When it comes to a consensus on how humans evolved, there’s no “there” there.Upsets to notions about human evolution are so common, the only thing evolving is the story. Look at the news for proof.How China is rewriting the book on human origins (Nature). Everything you know is wrong again. Jane Qiu writes, “Fossil finds in China are challenging ideas about the evolution of modern humans and our closest relatives.” It’s hard to challenge an already-challenged field more than it is, or to rewrite a book that has has more corrections than text, but paleoanthropologists always find a way. In the “evolving story” of human evolution, Peking Man, classified as Homo erectus, is coming back into vogue. Is this just China acting nationalistic? As we reported yesterday, that’s what Darren Curnoe thinks, but he’s not necessarily unbiased. Qiu’s article is filled with confusing and conflicting “possibilities” of what the fossils mean, even “radical” possibilities. PhysOrg talks about the chaos, too.Human phylogeography and diversity (PNAS). In this paper, part of a NAS series on phylogeography, Alexander Harcourt of UC Davis propounds the usual “out of Africa” story, but peppers his analysis with mention of controversies. The perhapsimaybecouldness index (PCI) is so high in his paper, there seems to be no solid ground.Neanderthal skulls and brains may have developed just like ours (New Scientist). Here’s more reason to welcome Brother Neanderthal into the fellowship. “Great minds grow alike,” Colin Barras writes. “That in turn suggests that Neanderthals were perhaps not so cognitively different from us – although not everyone agrees with this interpretation.” True; there still are some historical racists in paleoanthropology circles. Ponce de Leon’s team’s paper is in Current Biology.Mystery ancient human ancestor found in Australasian family tree (New Scientist). Everyone likes a good mystery, like “Who’s your daddy?” Alice Klein discusses “An unknown hominin species that bred with early human ancestors when they migrated from Africa to Australasia,” but that’s from divination into the genes of living humans. And if it bred with other humans, on what basis is it called a different species?Orangutan ‘copies human speech’ (BBC News): Reporters at the BBC must be desperate. You can train an orangutan to mimic some human sounds, but so what? Parrots do better than that. An ape will do anything for a banana. It doesn’t mean Rocky knows what he was “saying.”How rope was made 40,000 years ago (Science Daily). Add another data point to the conundrum of why modern humans took so long to invent farming and civilization. Here’s what a team found in a German cave.The find is a carefully carved and beautifully preserved piece of mammoth ivory 20.4 cm in length with four holes between 7 and 9 mm in diameter. Each of the holes is lined with deep, and precisely cut spiral incisions. The new find demonstrates that these elaborate carvings are technological features of rope-making equipment rather than just decoration.Didn’t anyone back then try roping a cow?If the story is constantly evolving, it’s moving away from the truth.(Visited 21 times, 1 visits today)FacebookTwitterPinterestSave分享0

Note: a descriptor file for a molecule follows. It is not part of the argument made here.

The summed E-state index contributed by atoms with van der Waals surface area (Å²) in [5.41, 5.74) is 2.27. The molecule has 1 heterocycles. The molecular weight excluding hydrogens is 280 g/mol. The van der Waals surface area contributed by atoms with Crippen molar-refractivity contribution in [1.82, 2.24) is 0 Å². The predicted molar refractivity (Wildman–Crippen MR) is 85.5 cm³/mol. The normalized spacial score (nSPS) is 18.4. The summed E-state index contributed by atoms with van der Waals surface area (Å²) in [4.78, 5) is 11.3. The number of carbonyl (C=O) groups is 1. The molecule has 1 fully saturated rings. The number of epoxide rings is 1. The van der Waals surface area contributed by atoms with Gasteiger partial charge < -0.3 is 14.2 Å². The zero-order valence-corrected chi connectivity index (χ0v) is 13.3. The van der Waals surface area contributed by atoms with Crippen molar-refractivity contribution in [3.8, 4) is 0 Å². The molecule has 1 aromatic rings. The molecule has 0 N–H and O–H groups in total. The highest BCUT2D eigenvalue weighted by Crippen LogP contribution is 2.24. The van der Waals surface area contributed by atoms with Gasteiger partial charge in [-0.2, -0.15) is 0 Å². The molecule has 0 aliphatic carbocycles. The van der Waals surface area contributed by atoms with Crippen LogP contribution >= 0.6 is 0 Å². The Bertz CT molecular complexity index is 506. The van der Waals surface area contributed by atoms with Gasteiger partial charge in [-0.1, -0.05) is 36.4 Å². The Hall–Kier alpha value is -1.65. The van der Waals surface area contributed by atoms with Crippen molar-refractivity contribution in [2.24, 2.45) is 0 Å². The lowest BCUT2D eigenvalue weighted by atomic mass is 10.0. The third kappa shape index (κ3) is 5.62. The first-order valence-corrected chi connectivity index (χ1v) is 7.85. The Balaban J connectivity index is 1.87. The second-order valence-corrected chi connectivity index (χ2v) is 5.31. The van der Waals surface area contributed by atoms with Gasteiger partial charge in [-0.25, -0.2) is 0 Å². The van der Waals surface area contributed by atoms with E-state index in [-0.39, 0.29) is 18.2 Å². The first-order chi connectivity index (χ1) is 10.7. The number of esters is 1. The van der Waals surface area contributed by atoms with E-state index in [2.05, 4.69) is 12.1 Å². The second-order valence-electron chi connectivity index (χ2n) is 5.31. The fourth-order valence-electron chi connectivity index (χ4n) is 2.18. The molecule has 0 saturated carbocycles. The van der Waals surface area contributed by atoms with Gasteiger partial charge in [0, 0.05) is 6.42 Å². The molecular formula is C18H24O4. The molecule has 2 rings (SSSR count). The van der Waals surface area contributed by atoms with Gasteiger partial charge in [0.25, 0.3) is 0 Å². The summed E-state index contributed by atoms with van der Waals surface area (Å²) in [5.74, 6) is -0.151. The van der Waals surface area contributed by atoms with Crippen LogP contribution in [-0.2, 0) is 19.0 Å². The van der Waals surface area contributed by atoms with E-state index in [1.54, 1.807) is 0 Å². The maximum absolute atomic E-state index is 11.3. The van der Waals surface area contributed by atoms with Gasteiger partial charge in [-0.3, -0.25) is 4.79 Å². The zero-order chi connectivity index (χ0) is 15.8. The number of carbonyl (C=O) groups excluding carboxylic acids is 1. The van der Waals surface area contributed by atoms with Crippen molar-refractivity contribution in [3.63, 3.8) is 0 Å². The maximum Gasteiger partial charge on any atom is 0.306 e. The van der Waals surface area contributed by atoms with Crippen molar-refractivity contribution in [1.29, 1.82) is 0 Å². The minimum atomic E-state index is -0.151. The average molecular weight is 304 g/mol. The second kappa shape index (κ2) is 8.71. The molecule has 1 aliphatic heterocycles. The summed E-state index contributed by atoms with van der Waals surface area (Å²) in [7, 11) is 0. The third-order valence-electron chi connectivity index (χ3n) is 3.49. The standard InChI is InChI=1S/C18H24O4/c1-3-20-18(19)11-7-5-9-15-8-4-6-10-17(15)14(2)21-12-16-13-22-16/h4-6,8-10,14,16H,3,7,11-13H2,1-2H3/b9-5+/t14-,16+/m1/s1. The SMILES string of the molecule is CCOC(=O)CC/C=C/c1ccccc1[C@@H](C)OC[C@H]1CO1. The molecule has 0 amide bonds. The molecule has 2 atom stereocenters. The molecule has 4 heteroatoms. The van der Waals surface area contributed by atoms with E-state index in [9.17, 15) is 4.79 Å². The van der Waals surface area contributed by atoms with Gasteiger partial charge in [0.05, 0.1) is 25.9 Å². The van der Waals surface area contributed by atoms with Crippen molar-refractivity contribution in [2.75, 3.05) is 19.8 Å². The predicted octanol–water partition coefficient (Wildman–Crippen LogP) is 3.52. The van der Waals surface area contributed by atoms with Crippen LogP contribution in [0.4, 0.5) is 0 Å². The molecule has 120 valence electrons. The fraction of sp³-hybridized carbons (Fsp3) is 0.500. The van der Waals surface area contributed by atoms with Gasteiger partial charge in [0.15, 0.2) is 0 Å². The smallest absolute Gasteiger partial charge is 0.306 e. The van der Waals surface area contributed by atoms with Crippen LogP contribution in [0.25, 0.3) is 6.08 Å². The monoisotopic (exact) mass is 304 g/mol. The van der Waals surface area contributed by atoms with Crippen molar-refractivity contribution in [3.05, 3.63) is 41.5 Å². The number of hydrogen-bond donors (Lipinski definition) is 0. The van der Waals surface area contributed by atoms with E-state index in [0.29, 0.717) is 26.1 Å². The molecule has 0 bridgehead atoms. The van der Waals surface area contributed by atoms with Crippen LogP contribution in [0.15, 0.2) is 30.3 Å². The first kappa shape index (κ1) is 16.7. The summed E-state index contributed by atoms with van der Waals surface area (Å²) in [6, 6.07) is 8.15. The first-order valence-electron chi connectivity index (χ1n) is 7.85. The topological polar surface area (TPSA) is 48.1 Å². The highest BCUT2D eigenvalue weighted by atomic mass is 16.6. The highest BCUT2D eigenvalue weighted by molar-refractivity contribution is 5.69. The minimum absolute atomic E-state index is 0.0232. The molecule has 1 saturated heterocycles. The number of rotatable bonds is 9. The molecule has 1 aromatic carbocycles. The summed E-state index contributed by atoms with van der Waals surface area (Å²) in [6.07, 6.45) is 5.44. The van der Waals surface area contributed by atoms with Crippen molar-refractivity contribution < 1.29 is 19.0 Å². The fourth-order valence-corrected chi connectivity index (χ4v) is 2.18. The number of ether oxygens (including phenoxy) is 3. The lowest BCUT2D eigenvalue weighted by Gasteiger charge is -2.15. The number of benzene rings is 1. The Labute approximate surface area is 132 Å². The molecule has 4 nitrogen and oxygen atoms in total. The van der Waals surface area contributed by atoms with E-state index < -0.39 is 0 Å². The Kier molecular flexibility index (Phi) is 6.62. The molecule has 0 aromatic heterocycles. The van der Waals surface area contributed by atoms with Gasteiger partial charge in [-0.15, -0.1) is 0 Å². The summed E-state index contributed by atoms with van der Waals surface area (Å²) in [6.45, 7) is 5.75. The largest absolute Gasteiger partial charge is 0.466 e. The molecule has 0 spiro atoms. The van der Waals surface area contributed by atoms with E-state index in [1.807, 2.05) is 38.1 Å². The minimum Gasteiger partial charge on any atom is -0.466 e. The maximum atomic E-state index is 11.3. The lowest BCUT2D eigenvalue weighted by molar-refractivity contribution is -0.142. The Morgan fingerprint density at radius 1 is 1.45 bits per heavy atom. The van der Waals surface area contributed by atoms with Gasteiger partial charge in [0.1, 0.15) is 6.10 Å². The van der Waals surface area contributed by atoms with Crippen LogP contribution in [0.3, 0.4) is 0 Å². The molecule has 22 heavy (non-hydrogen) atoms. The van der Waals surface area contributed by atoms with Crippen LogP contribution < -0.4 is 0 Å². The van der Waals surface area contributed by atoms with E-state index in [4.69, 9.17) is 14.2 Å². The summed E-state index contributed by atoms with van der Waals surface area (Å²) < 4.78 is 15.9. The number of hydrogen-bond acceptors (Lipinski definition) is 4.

Related Posts Tags:#How To#start A Web Developer’s New Best Friend is the AI Wai… It’s a familiar story: a startup launches their beta. The tech blogosphere writes up the news: “Sign up now!” Droves of people rush to do so (well, hopefully). There’s a spike in traffic and solid number of names and email addresses of interested people. But then what?Do you have the right people in your beta? Are you going to get the right feedback?These sorts of questions are particularly important if your target users are from a specific group – a specific age, perhaps, or job-title. Such is the case with the new educational app ShowMe, which just posted on its blog detailing its strategies for running its beta.ShowMe is an iPad app that lets educators record their lessons for students – think Khan Academy, but for any teacher.The Viral Launch PageOf course, getting any users – whether they’re specifically teachers or not – to find out and sign up can be a challenge. And like many other startups, Easel implemented the viral sign-up page – something popularized by LaunchRock. In other words, when people sign up for the beta, they’re encouraged to share the information via Twitter and Facebook, helping spread awareness of the app and the beta.Finding the Right UsersSo clearly, Easel Learning, the makers of ShowMe, wanted to make sure the early testers were educators and students – in other words, the app’s actual users. So Easel Learning added a text box into the beta signup form, asking for interested people to tell a little bit about themselves. According to founder San Kim, “We were able to find out a lot about each of our users that way, and find some amazing educators who were super enthusiastic.”Having more background information on users also made the follow-up and feedback process easier. Kim describes that process as “old school” – the startup conducted phone-based interviews with beta testers. But by having more information about users “just made things run a lot smoother.” That decision to have conversations, rather than send surveys is an interesting one. it’s a lot more work, Kim admits, but he contends it’s a lot more effective. As the startup is interested in building an app that its users will be able to easily use – something particularly important when building an ed-tech tool – being able to listen to users this was important.Planning the TimingAs Easel Learning notes in its blog post, it carefully planned the whole beta process to coincide with what it knew would be significant press coverage. The company knew it would be getting some attention based on Princeton Review’s licensing of its technology. So it wanted to make sure everything was in place to take full advantage of the spotlight.And it has. The startup has had over a thousand signups for its beta – and most of them are, indeed, educators. The company is planning on launching in mid-to-late May, and if you’re interested, you can still join the beta. Invitations are going out in waves, but as Kim insists, “we’re looking for as much feedback as possible from educators. Do sign up for the beta, but also email us at firstname.lastname@example.org with any thoughts you might have – positive or negative.” 8 Best WordPress Hosting Solutions on the Market Why Tech Companies Need Simpler Terms of Servic… Top Reasons to Go With Managed WordPress Hosting audrey watters